Since 2009, Seb and I have been on what we call “Our Journey Home,” a deep exploration of farming and land stewardship that has led us to begin our own organic farm business. We wanted to take a quick opportunity to tell you about how we got to where we are today.

In 2005, I (Bethany) enrolled in an alternative environmental education program for grade 10 students in the Upper Grand District School Board. The program was called, CELP, the Community Environmental Leadership Program. Two years later I participated in the sister program, Headwaters, an interdisciplinary exploration for grade 12 students that brings in various themes: climate change, gardening, leadership, alternative energy, teachings from First Nations, Canadian literature, and more.

For me, the most meaningful aspect to both programs was the integration of Joseph Cambell’s “The Hero’s Journey” philosophy. The Headwaters program integrates this by encouraging students through a metaphorical and physical process of self-discovery. The last two of twelve stages in the process calls students to find their “source”, the things they are passionate about, and then journey “home” with the lessons that have been learned throughout the process. This is enacted physically with the students hiking to the source of their local watershed (Blue Springs Creek), then canoeing on the river that flows out of the spring to Guelph, where most of the students live.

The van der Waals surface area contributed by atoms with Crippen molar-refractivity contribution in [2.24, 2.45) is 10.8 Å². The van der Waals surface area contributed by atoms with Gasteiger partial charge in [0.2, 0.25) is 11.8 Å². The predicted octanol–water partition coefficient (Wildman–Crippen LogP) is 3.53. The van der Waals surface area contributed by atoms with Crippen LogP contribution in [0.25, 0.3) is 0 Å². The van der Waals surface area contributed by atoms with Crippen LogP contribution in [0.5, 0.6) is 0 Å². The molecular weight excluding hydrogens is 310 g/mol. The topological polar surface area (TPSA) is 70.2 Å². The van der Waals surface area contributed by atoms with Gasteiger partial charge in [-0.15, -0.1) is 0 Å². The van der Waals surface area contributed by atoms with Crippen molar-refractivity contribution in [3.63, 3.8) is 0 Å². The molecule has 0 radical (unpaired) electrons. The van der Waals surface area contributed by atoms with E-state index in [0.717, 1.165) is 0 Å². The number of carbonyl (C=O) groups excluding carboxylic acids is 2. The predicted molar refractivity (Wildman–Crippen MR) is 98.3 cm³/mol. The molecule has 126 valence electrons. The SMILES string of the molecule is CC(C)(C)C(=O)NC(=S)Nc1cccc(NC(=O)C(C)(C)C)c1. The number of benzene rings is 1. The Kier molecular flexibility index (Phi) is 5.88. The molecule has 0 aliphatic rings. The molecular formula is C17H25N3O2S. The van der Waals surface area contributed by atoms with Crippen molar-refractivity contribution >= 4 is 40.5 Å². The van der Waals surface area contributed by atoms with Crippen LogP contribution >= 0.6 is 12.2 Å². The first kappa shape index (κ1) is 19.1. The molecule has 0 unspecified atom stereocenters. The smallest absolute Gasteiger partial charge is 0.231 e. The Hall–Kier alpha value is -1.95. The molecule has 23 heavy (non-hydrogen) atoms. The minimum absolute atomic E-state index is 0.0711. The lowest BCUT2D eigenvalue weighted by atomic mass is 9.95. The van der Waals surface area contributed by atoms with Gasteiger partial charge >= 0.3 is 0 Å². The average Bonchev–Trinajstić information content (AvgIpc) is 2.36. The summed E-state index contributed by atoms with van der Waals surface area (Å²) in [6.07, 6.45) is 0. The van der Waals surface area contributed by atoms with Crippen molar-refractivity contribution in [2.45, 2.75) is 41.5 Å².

My life, and the lives of hundreds of students who participated in these programs, was greatly transformed by this elegant and meaningful teaching around caring for the planet, and caring for each other in community.

In November 2009 cancer took the life of Mike Elrick, the founder of these two programs and my greatest teacher. His passing shook the Guelph community deeply, and former students around the world mourned his loss. The fall of Mike’s passing was when I met my life-partner, Sebastian Ramirez, a former “Headwaters” student who took the program in a different year.

As a result of great serendipity, our persistence, and great privilege, we became farm owners this June. We took over an 83-acre, certified organic farm and business 30 kilometres from Guelph. In addition to growing great food, our farm is a place where our community will gather to care for one another and the natural world.

In Canada, farming communities are aging, and challenges relating to economics, climate change, and knowledge transference prevent young farmers from starting up. However, there is a growing movement of young people who, because of their passion for protecting the earth, use sustainable agriculture as a way of stewarding land. Their stories are adding a fresh element to Canada’s rural voice, and connecting the city communities from which they migrated with rural communities.

To this day Seb and I name Mike Elrick as the first spark behind our farm dream. Without his passionate introduction to the magic of the land on which we live, we may never have had the drive to face the many barriers that farmers face, and feed our community in a way that brings nourishment to both people and land.

Thanks for reading and we hope you’ll continue to follow our on-going journey home!

Bethany